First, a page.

Washington Local’s controversial former Superintendent Patrick Hickey, who won a school board seat in November, was soon after that election made to repay the district more than $1,000 for improper credit card expenditures he made while he led the school system.
The expenditures included gifts for board members, O’Doul’s beers, and more than $300 worth of clothing. It’s neither the first time Mr. Hickey’s expenditures were questioned, nor the first time he or entities he controls were prompted to reimburse taxpayers.
In a Nov. 22 email, an attorney for law firm Bricker and Eckler told Mr. Hickey that he needed to pay the district back by Dec. 5 for the expenses that the district considers improper.
"As a result of recent public records requests, your credit card expenses came to require attention once again and with more detail," attorney Richard Ross wrote. "Issues were discovered with respect to some of those expenses."
In response, Mr. Hickey sent a check dated Dec. 3 to the district for $1,122.96.
Mr. Hickey did not return phone messages Tuesday. Instead he wrote an email to say he “reimbursed the district to help the district move forward.”
Mr. Hickey said all expenses he made were approved by Treasurer Jeff Fouke, except expenses Mr. Hickey made for his license renewal and a background check for his license renewal.
Mr. Fouke, however, challenged that assertion. He pointed to public documents that show he denied Mr. Hickey’s expenditures on personal items. Mr. Hickey was then given a credit card — the assistant superintendent reviewed those purchases — and began making personal expenditures on the credit card.
Mr. Hickey said he reimbursed the district for those expenses after they were disallowed.
He added the O’Douls — which he described as “non-alcoholic malt beverages” — were purchased at conferences, and it’s normal for the district to reimburse such purchases. Mr. Hickey said sportswear purchases he made were for Whitmer High gear, which he wears to Whitmer events, and the other expenses were for board members’ birthdays in recognition of their service.
Attempts to reach WLS Superintendent Susan Hayward on Tuesday were unsuccessful.
Disputes about Mr. Hickey’s use of public funds while he was superintendent are long-running, but often overshadowed by other allegations of misbehavior.
Mr. Hickey resigned as superintendent of Washington Local Schools in December, 2015, shortly before school board officials could consider a resolution to fire him because of 37 charges compiled by a board-hired law firm. Those charges included allegations he failed to inform the district that he left Addison Community Schools in Addison, Mich. in 1990 after accusations surfaced that he had inappropriate relationships with students.
He was placed on administrative leave twice in 2015 before he resigned. The first leave stemmed from a district investigation into an informal complaint by a husband and wife — both teachers in the district — who claimed Mr. Hickey harassed them after an alleged affair between the wife and Mr. Hickey ended.
The 37 charges also included allegations Mr. Hickey “submitted requests for reimbursements that were not for public purposes or were not authorized to be reimbursed.”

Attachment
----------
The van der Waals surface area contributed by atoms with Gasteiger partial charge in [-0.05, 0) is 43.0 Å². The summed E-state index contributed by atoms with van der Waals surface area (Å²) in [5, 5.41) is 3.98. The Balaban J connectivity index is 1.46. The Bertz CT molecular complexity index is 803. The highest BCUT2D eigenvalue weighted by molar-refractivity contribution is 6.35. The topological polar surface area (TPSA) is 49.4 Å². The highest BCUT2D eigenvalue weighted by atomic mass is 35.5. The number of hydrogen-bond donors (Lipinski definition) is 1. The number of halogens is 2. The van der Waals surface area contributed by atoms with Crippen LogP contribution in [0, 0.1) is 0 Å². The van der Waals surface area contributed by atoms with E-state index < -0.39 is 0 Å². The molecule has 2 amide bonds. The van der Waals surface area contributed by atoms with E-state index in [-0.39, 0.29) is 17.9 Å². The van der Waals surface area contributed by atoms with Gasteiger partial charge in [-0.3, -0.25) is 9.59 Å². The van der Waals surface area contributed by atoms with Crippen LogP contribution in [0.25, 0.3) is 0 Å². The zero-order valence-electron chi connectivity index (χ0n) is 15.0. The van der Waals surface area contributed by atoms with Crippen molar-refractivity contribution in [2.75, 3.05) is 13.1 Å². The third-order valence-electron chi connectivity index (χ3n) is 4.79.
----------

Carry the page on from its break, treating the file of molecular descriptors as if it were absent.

A public records request for all documents used by Bricker and Eckler to create the charging document garnered a back-and-forth between Mr. Hickey and Mr. Fouke over reimbursement requests by the then-superintendent.
The list of questioned expenses included gifts for board members and others, as well as reimbursements for donations Mr. Hickey made to district programs. For example, he tried to be reimbursed for $20 worth of parafin wax through the district's cosmetology program.
"While it is robbing Peter to pay Paul it does a ton for esprit de corp and my commitment to their work," he wrote of requesting public funds to support district programs.
He also requested a $70 reimbursement for donations made to a pancake breakfast.
"Although often enjoyable, it is work and is always interrupted by questions, concerns, input from the public, staff, and kids," he said of the community and district events he attended as superintendent.
Mr. Hickey’s use of public funds to pay for skydiving sessions with a special needs student and district staff was also questioned. He later said publicly during the campaign that he felt the expenditure was proper, but paid the district back when questioned.
A $2,231.50 check dated Aug. 26, 2014, to the district did not come from Mr. Hickey himself, but from the Jeanne Hickey Memorial Fund, which was created in memory of one of Mr. Hickey’s sisters, who was killed by a drunken driver on the Anthony Wayne Trail in the 1970s when she was 15. Mr. Hickey is listed as the sole trustee for the foundation in tax records.
Major contributions to the fund have come from another of Mr. Hickey’s sisters, who owns and operates a preschool network in Chicago.
The Washington Local school board meets Wednesday evening while the current and impending board members consider how to handle bans of Mr. Hickey’s presence on district property.
His separation agreement limits his access to district property for events other than those related to his children, although the superintendent or board president can waive that restriction. The board subsequently banned him from all district property after an altercation between Mr. Hickey and officials at a basketball game.
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